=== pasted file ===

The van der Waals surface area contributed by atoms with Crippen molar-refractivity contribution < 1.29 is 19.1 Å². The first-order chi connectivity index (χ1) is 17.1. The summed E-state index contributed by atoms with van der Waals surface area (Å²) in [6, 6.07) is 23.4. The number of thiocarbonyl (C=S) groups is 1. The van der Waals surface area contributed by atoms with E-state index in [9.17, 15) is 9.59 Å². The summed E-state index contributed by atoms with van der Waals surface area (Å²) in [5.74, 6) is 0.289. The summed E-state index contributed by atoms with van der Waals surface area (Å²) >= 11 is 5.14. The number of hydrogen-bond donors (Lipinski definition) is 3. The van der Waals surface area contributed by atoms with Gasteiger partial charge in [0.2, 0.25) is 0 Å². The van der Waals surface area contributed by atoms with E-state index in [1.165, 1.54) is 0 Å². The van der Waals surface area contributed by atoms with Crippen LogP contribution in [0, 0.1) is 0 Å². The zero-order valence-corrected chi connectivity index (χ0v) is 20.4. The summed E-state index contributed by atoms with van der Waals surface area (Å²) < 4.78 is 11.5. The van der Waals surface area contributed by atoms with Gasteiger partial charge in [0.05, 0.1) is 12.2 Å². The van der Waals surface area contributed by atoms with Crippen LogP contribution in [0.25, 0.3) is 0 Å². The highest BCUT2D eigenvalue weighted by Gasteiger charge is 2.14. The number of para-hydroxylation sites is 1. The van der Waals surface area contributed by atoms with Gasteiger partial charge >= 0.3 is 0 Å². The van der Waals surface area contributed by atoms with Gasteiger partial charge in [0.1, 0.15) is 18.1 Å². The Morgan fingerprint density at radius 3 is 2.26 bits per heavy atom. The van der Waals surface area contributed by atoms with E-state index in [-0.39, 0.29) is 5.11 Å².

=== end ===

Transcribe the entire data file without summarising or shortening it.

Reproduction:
The van der Waals surface area contributed by atoms with Crippen molar-refractivity contribution < 1.29 is 19.1 Å². The first-order chi connectivity index (χ1) is 17.1. The summed E-state index contributed by atoms with van der Waals surface area (Å²) in [6, 6.07) is 23.4. The number of thiocarbonyl (C=S) groups is 1. The van der Waals surface area contributed by atoms with E-state index in [9.17, 15) is 9.59 Å². The summed E-state index contributed by atoms with van der Waals surface area (Å²) in [5.74, 6) is 0.289. The summed E-state index contributed by atoms with van der Waals surface area (Å²) >= 11 is 5.14. The number of hydrogen-bond donors (Lipinski definition) is 3. The van der Waals surface area contributed by atoms with Gasteiger partial charge in [0.2, 0.25) is 0 Å². The van der Waals surface area contributed by atoms with E-state index in [1.165, 1.54) is 0 Å². The van der Waals surface area contributed by atoms with Crippen LogP contribution in [0, 0.1) is 0 Å². The zero-order valence-corrected chi connectivity index (χ0v) is 20.4. The summed E-state index contributed by atoms with van der Waals surface area (Å²) < 4.78 is 11.5. The van der Waals surface area contributed by atoms with Gasteiger partial charge in [0.05, 0.1) is 12.2 Å². The van der Waals surface area contributed by atoms with Crippen LogP contribution in [0.25, 0.3) is 0 Å². The highest BCUT2D eigenvalue weighted by Gasteiger charge is 2.14. The number of para-hydroxylation sites is 1. The van der Waals surface area contributed by atoms with Gasteiger partial charge >= 0.3 is 0 Å². The van der Waals surface area contributed by atoms with Gasteiger partial charge in [0.1, 0.15) is 18.1 Å². The Morgan fingerprint density at radius 3 is 2.26 bits per heavy atom. The van der Waals surface area contributed by atoms with E-state index in [-0.39, 0.29) is 5.11 Å².